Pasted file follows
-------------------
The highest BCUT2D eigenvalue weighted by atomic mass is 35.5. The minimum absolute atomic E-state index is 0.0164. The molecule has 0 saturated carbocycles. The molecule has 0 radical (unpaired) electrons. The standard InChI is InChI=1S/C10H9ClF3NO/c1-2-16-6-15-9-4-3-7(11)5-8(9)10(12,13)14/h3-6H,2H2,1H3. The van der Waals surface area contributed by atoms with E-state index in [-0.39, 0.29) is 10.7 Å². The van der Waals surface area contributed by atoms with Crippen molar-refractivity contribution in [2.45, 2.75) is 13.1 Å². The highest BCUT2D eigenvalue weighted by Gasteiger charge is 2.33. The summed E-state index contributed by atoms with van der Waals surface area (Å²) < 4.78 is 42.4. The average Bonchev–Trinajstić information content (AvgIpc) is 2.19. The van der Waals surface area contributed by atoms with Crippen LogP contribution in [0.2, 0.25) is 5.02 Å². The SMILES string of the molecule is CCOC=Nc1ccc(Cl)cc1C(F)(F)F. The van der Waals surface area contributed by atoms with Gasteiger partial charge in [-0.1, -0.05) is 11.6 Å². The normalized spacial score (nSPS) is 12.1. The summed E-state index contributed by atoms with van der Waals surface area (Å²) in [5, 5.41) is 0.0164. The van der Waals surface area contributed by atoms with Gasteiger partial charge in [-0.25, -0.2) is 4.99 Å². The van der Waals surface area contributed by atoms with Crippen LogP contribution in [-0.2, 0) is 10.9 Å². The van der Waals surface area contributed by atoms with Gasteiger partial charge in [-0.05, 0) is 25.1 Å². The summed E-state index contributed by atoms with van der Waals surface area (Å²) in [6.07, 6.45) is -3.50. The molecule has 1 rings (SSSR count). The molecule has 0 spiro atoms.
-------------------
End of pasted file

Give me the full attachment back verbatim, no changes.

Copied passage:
The highest BCUT2D eigenvalue weighted by atomic mass is 35.5. The minimum absolute atomic E-state index is 0.0164. The molecule has 0 saturated carbocycles. The molecule has 0 radical (unpaired) electrons. The standard InChI is InChI=1S/C10H9ClF3NO/c1-2-16-6-15-9-4-3-7(11)5-8(9)10(12,13)14/h3-6H,2H2,1H3. The van der Waals surface area contributed by atoms with E-state index in [-0.39, 0.29) is 10.7 Å². The van der Waals surface area contributed by atoms with Crippen molar-refractivity contribution in [2.45, 2.75) is 13.1 Å². The highest BCUT2D eigenvalue weighted by Gasteiger charge is 2.33. The summed E-state index contributed by atoms with van der Waals surface area (Å²) < 4.78 is 42.4. The average Bonchev–Trinajstić information content (AvgIpc) is 2.19. The van der Waals surface area contributed by atoms with Crippen LogP contribution in [0.2, 0.25) is 5.02 Å². The SMILES string of the molecule is CCOC=Nc1ccc(Cl)cc1C(F)(F)F. The van der Waals surface area contributed by atoms with Gasteiger partial charge in [-0.1, -0.05) is 11.6 Å². The normalized spacial score (nSPS) is 12.1. The summed E-state index contributed by atoms with van der Waals surface area (Å²) in [5, 5.41) is 0.0164. The van der Waals surface area contributed by atoms with Gasteiger partial charge in [-0.25, -0.2) is 4.99 Å². The van der Waals surface area contributed by atoms with Crippen LogP contribution in [-0.2, 0) is 10.9 Å². The van der Waals surface area contributed by atoms with Gasteiger partial charge in [-0.05, 0) is 25.1 Å². The summed E-state index contributed by atoms with van der Waals surface area (Å²) in [6.07, 6.45) is -3.50. The molecule has 1 rings (SSSR count). The molecule has 0 spiro atoms.